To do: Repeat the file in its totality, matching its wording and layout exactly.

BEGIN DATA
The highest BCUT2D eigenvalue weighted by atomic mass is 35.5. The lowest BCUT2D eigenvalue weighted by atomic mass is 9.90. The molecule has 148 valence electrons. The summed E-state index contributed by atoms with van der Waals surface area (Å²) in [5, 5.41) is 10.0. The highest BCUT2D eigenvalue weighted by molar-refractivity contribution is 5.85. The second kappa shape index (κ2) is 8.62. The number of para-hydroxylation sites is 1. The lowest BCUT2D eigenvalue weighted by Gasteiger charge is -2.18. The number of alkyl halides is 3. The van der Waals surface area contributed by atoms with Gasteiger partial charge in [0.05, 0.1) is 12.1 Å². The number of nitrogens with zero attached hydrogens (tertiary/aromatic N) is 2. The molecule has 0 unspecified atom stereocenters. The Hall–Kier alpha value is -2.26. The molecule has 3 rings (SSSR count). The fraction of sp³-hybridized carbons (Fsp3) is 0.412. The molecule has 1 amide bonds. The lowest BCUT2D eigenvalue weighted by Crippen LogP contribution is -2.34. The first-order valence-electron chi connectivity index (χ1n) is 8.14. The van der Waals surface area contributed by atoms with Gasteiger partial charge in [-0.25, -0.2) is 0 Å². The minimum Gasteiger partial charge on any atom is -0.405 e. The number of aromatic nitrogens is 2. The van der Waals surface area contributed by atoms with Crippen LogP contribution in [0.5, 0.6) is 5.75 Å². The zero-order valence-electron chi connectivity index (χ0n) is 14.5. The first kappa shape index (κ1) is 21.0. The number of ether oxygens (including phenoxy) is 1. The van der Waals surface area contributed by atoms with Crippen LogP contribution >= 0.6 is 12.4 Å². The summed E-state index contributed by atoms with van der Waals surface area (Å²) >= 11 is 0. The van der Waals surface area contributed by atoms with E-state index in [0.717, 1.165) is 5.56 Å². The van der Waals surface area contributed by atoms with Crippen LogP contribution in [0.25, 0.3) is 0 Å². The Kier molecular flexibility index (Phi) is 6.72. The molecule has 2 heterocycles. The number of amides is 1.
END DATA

The highest BCUT2D eigenvalue weighted by atomic mass is 35.5. The lowest BCUT2D eigenvalue weighted by atomic mass is 9.90. The molecule has 148 valence electrons. The summed E-state index contributed by atoms with van der Waals surface area (Å²) in [5, 5.41) is 10.0. The highest BCUT2D eigenvalue weighted by molar-refractivity contribution is 5.85. The second kappa shape index (κ2) is 8.62. The number of para-hydroxylation sites is 1. The lowest BCUT2D eigenvalue weighted by Gasteiger charge is -2.18. The number of alkyl halides is 3. The van der Waals surface area contributed by atoms with Gasteiger partial charge in [0.05, 0.1) is 12.1 Å². The number of nitrogens with zero attached hydrogens (tertiary/aromatic N) is 2. The molecule has 0 unspecified atom stereocenters. The Hall–Kier alpha value is -2.26. The molecule has 3 rings (SSSR count). The fraction of sp³-hybridized carbons (Fsp3) is 0.412. The molecule has 1 amide bonds. The lowest BCUT2D eigenvalue weighted by Crippen LogP contribution is -2.34. The first-order valence-electron chi connectivity index (χ1n) is 8.14. The van der Waals surface area contributed by atoms with Gasteiger partial charge in [-0.25, -0.2) is 0 Å². The minimum Gasteiger partial charge on any atom is -0.405 e. The number of aromatic nitrogens is 2. The van der Waals surface area contributed by atoms with Crippen LogP contribution in [0.5, 0.6) is 5.75 Å². The zero-order valence-electron chi connectivity index (χ0n) is 14.5. The first kappa shape index (κ1) is 21.0. The number of ether oxygens (including phenoxy) is 1. The van der Waals surface area contributed by atoms with Crippen LogP contribution >= 0.6 is 12.4 Å². The summed E-state index contributed by atoms with van der Waals surface area (Å²) >= 11 is 0. The van der Waals surface area contributed by atoms with E-state index in [0.717, 1.165) is 5.56 Å². The van der Waals surface area contributed by atoms with Crippen LogP contribution in [0.25, 0.3) is 0 Å². The Kier molecular flexibility index (Phi) is 6.72. The molecule has 2 heterocycles. The number of amides is 1.